I've said it before, and I'll say it again. I strongly urge you to find a Rise for Climate event in your community, and to take part. (Search for events on the Rise for Climate website.)

The Rise for Climate events are a prelude to the Global Climate Action Summit, taking place next week in San Francisco. At that summit, cities and states, companies and investors will build strategies and collaboration for the essential work that must be done alongside (or even in opposition to) the work of national governments. On Wednesday, September 12, a multi-faith service of worship will be held in conjunction with the summit. You can join that service through a live stream, to be inspired and to commit to ongoing action.

The need for a just transition away from fossil fuels, and toward climate justice, still is an emerging theme at the street level of climate activism -- at the rallies and political protests. The huge People's Climate March of 2014, with half a million marching in New York City, was one of the first big events to really try and pull all these strands together, and it was a thrilling, politically powerful new movement.

The idea of a just transition, though, is not new. The Just Transition Alliance -- "Front-line workers and fence-line communities united for justice" -- was founded in 1997. Based in their 20+ years of work, the Alliance outlines six just transition principles that all of us should study.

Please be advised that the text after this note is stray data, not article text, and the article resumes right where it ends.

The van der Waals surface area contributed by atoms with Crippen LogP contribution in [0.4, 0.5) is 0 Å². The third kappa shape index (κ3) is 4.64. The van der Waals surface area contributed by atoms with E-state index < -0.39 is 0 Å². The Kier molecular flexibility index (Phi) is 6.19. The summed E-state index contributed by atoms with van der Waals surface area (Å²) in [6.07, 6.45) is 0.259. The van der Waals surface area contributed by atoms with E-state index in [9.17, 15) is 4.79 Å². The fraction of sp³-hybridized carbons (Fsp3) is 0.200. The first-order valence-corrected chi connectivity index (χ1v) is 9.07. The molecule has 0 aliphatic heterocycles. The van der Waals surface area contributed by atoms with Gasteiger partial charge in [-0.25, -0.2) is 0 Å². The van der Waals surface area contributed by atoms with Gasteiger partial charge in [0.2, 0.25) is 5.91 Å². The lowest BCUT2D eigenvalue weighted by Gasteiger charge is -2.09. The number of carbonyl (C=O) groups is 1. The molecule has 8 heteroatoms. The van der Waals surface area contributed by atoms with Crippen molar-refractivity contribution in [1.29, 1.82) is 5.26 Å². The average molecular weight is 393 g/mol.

The Just Transition Collaborative of the University of Colorado Boulder has a strong history of both research and action toward environmental justice and a just transition. They list several of the challenging questions, for both policy and procedures, which are inherent to the careful and responsible action necessary in building a just transition.

The work for a just transition will be hard -- and it is work that is essential if we are to achieve the turn away from fossil fuels and turn toward a stable and livable climate. In last week's Notes, I affirmed that humans, as responsible moral agents, are capable of understanding and acting on the long-term and complex issues of climate justice. A just transition is part of our moral framework as we commit to bold climate action.

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I'll add a brief footnote to some news that I find hopeful as we seek a just transition.

Clearly, a "renewable energy future that creates millions of family-sustaining, union jobs, and ensures that racial and economic justice" will call for big financial investments. Old industries will go away, and new jobs created. Entire communities will need to be restructured.

An article this week by David Roberts tells of research about the economics of transitioning to renewable energy. He tells us that a global shift to sustainable development could save $26 trillion by 2030. Those are savings. Shifting to renewable energy is an excellent economic decision, as well as the only appropriate moral choice.

$26 trillion dollars in savings looks to me like a substantial pool of cash that can be appropriated for some of the costs of making that transition fast, fair and just.


Peter Sawtell
Executive Director
Eco-Justice Ministries